The Prime Number Club is made up of many “buggy friends.” Many of these friends are named after people that had a huge effect on STEM today. Carl our grasshopper has many of the characteristics of Carl Linnaeus. He looks for patterns, loves to make systems, has a zeal for efficiency and is a fan of discovering new things.




Meet Carl, Member of the Prime Number Club, Based on Carl Linnaeus, the “Father of Taxonomy”

Have you heard of Carl Linnaeus? Not a lot of people have. Not only did he invent the index card, he invented systems for naming all living organisms. He is called the “Father of Taxonomy,” and some even say that he had the most influence on modern science.

Carl Linnaeus was born in 1707. When Linnaeus was young, he loved to walk around his garden and study plants and trees. To learn the names and properties of all of the plants he had to memorize long Latin phrases.

In 1732, after a trip to Lapland (in Sweden) realized that the long Latin names were inefficient and came up with a new binomial way of designating plants. To create his system, he would look at various plants for similarities. He looked for similar colors, patterns, growth and even counted flowers and berries to find patterns. He simplified an overcomplicated process so that more people could communicate and participate in science.

In 1737 he published Systema Naturae, and his constant use of binomial nomenclature (only using two Latin words, the genus and species) to describe the plant became standard. For example, humans are called Homo sapiensHomo is the genus, and sapiens is the species.

Linnaeus created a “living textbook” garden when he became the chair of medicine at Uppsala University in 1741. Linnaeus planted the annuals in one area and perennials in another. He then planted medicinal plants and taught students how plants can be cultivated and used as medicine. He had a greenhouse for tropical plants and created areas for plants that bloom during different seasons. He often taught his classes in this garden and his students would send him seeds from all over the world to add to the garden. This “living textbook” held over 2,000 different plant species.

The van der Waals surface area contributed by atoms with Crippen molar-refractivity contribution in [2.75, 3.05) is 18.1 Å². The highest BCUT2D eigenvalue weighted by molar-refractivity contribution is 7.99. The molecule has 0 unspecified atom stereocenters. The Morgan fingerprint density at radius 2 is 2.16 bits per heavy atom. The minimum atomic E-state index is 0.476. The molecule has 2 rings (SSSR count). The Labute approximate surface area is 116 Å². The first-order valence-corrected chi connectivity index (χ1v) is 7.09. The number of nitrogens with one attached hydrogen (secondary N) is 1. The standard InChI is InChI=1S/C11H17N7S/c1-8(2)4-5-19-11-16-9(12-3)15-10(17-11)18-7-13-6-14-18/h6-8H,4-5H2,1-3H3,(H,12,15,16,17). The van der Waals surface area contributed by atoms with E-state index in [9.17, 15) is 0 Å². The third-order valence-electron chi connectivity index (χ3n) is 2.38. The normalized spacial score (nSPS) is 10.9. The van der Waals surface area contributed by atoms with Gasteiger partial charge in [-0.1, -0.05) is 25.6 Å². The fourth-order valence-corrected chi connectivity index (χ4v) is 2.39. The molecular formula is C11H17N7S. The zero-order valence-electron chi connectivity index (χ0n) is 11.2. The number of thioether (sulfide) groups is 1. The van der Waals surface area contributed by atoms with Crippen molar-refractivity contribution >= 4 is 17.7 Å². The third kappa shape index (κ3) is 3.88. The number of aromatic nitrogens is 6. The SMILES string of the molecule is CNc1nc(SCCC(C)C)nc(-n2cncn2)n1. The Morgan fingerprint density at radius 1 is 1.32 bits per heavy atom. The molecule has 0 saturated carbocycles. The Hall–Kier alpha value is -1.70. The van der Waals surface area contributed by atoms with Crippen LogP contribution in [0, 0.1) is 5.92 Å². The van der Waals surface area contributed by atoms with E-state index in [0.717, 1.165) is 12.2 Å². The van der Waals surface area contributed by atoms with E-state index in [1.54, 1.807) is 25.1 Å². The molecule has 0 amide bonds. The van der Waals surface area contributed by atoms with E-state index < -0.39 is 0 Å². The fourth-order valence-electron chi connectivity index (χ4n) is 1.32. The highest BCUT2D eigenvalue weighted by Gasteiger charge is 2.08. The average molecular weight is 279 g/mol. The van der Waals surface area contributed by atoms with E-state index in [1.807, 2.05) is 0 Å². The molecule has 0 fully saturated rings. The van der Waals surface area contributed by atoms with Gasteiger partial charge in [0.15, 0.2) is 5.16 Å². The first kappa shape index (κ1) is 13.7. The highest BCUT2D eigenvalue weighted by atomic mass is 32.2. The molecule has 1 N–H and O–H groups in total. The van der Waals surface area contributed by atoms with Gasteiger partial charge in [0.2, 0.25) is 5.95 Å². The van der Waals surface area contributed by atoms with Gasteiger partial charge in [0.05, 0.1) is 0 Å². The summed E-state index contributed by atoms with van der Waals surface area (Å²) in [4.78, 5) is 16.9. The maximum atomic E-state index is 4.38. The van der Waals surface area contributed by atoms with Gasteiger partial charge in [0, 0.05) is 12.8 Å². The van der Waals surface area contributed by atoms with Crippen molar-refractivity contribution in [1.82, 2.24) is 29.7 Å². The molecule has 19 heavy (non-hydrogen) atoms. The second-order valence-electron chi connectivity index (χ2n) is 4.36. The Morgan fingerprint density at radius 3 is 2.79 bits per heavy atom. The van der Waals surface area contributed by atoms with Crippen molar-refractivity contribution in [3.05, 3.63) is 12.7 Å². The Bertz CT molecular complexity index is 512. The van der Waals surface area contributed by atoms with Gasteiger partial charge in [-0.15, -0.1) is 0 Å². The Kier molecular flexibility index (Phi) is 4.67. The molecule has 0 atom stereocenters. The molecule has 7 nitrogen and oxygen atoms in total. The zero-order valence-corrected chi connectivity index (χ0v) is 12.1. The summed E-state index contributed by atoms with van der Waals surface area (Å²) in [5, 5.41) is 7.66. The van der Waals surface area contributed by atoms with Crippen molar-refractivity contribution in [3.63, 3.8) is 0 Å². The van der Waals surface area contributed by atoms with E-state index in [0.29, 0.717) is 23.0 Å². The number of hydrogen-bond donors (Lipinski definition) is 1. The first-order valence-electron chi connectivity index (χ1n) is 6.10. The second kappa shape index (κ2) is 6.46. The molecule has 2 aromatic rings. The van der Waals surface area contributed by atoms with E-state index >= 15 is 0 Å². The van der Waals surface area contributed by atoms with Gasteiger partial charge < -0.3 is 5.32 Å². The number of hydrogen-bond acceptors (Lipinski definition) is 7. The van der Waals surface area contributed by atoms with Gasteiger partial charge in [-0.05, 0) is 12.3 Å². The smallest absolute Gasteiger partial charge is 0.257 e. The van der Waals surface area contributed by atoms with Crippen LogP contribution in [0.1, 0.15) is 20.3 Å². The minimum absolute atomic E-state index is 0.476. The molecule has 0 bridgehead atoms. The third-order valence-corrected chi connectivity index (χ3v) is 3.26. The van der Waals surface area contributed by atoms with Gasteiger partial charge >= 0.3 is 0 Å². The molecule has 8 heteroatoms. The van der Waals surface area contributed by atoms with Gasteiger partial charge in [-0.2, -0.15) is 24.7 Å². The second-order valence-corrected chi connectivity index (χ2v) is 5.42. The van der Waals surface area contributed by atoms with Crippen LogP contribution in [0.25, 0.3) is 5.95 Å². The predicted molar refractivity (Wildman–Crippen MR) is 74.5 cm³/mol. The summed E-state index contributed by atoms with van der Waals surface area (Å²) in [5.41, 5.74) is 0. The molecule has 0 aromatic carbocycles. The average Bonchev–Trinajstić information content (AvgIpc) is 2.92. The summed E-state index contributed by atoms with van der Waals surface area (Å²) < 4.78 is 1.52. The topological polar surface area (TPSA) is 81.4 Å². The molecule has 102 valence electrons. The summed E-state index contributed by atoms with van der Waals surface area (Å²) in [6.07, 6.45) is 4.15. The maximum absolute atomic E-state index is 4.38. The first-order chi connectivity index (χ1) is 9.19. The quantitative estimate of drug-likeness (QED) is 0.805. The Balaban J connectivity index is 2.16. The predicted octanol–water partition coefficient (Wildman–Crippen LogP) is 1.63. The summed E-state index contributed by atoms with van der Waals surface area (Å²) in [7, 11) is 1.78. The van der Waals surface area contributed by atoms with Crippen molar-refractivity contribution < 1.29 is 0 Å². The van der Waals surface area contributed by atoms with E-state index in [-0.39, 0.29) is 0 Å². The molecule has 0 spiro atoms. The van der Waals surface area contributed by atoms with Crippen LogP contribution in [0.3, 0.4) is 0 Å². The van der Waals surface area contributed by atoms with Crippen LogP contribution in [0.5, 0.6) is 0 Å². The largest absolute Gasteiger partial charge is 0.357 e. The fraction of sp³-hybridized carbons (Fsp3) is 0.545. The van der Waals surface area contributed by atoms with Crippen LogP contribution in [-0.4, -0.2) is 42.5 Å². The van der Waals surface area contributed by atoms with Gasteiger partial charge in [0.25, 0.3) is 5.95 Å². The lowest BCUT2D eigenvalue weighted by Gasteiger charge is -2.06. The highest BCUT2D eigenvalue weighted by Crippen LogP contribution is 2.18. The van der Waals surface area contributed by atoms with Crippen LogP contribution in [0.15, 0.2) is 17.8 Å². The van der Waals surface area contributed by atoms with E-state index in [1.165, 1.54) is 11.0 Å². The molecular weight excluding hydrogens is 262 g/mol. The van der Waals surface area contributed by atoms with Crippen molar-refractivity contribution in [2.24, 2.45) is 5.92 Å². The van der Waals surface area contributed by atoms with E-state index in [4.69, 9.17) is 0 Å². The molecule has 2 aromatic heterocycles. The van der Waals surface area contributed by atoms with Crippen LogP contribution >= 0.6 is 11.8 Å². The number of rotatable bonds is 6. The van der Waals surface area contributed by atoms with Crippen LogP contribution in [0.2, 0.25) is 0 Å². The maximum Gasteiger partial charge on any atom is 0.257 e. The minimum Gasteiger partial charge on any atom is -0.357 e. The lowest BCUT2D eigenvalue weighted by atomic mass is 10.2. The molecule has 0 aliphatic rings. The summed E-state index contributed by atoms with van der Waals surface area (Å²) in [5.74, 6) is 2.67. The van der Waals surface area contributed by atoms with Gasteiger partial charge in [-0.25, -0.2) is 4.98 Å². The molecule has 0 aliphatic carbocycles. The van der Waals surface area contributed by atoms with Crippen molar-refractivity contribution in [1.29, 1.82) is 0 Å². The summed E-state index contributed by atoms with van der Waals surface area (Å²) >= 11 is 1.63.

Linnaeus revised his system many times and published the 10th edition of Systema Nature in 1785. He classified around 13,000 plants and animals by 1758. This evolved into what is now called taxonomy.


Taxonomy - the study of the general principles of scientific classification.

Binomial - a biological species name consisting of two terms.

Nomenclature - the act or process or an instance of naming.

System - an organized or established procedure.

Genus - a class, kind, or group marked by common characteristics or by one common characteristic.

Species - a class of individuals having common attributes and designated by a common name, a logical division of a genus or more comprehensive class

Annuals - a plant that completes its life cycle in one growing season

Perennials – plant present at all seasons of the year, persisting for several years.

*Definitions from

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